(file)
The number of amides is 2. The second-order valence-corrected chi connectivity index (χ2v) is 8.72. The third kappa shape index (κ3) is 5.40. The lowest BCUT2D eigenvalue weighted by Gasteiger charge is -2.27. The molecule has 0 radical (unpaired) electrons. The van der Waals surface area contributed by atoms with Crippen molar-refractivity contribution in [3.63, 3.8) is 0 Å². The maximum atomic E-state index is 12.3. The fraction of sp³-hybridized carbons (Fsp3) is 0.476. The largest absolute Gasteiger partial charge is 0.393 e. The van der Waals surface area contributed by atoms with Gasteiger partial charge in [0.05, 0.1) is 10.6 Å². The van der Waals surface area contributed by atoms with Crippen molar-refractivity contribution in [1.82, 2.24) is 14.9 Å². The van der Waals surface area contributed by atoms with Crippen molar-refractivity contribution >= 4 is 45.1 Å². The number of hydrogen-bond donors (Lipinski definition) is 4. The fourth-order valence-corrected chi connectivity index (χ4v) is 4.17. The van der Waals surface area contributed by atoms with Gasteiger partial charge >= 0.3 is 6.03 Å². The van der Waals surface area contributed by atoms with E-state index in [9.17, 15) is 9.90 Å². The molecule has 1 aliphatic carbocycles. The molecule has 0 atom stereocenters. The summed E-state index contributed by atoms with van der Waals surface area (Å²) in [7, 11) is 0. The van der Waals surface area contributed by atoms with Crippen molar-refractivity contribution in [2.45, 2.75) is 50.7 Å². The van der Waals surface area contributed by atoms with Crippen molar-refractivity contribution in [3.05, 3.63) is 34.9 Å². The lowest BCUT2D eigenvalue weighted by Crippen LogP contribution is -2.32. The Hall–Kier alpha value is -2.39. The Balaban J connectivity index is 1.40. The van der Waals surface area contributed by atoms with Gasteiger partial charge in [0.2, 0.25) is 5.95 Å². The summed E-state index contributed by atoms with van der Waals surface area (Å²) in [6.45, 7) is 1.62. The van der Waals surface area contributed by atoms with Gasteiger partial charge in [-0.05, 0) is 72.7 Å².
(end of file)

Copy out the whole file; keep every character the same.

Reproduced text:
The number of amides is 2. The second-order valence-corrected chi connectivity index (χ2v) is 8.72. The third kappa shape index (κ3) is 5.40. The lowest BCUT2D eigenvalue weighted by Gasteiger charge is -2.27. The molecule has 0 radical (unpaired) electrons. The van der Waals surface area contributed by atoms with Crippen molar-refractivity contribution in [3.63, 3.8) is 0 Å². The maximum atomic E-state index is 12.3. The fraction of sp³-hybridized carbons (Fsp3) is 0.476. The largest absolute Gasteiger partial charge is 0.393 e. The van der Waals surface area contributed by atoms with Gasteiger partial charge in [0.05, 0.1) is 10.6 Å². The van der Waals surface area contributed by atoms with Crippen molar-refractivity contribution in [1.82, 2.24) is 14.9 Å². The van der Waals surface area contributed by atoms with Crippen molar-refractivity contribution >= 4 is 45.1 Å². The number of hydrogen-bond donors (Lipinski definition) is 4. The fourth-order valence-corrected chi connectivity index (χ4v) is 4.17. The van der Waals surface area contributed by atoms with Gasteiger partial charge >= 0.3 is 6.03 Å². The van der Waals surface area contributed by atoms with E-state index in [9.17, 15) is 9.90 Å². The molecule has 1 aliphatic carbocycles. The molecule has 0 atom stereocenters. The summed E-state index contributed by atoms with van der Waals surface area (Å²) in [7, 11) is 0. The van der Waals surface area contributed by atoms with Crippen molar-refractivity contribution in [2.45, 2.75) is 50.7 Å². The van der Waals surface area contributed by atoms with Crippen molar-refractivity contribution in [3.05, 3.63) is 34.9 Å². The lowest BCUT2D eigenvalue weighted by Crippen LogP contribution is -2.32. The Hall–Kier alpha value is -2.39. The Balaban J connectivity index is 1.40. The van der Waals surface area contributed by atoms with Gasteiger partial charge in [0.2, 0.25) is 5.95 Å². The summed E-state index contributed by atoms with van der Waals surface area (Å²) in [6.45, 7) is 1.62. The van der Waals surface area contributed by atoms with Gasteiger partial charge in [-0.05, 0) is 72.7 Å².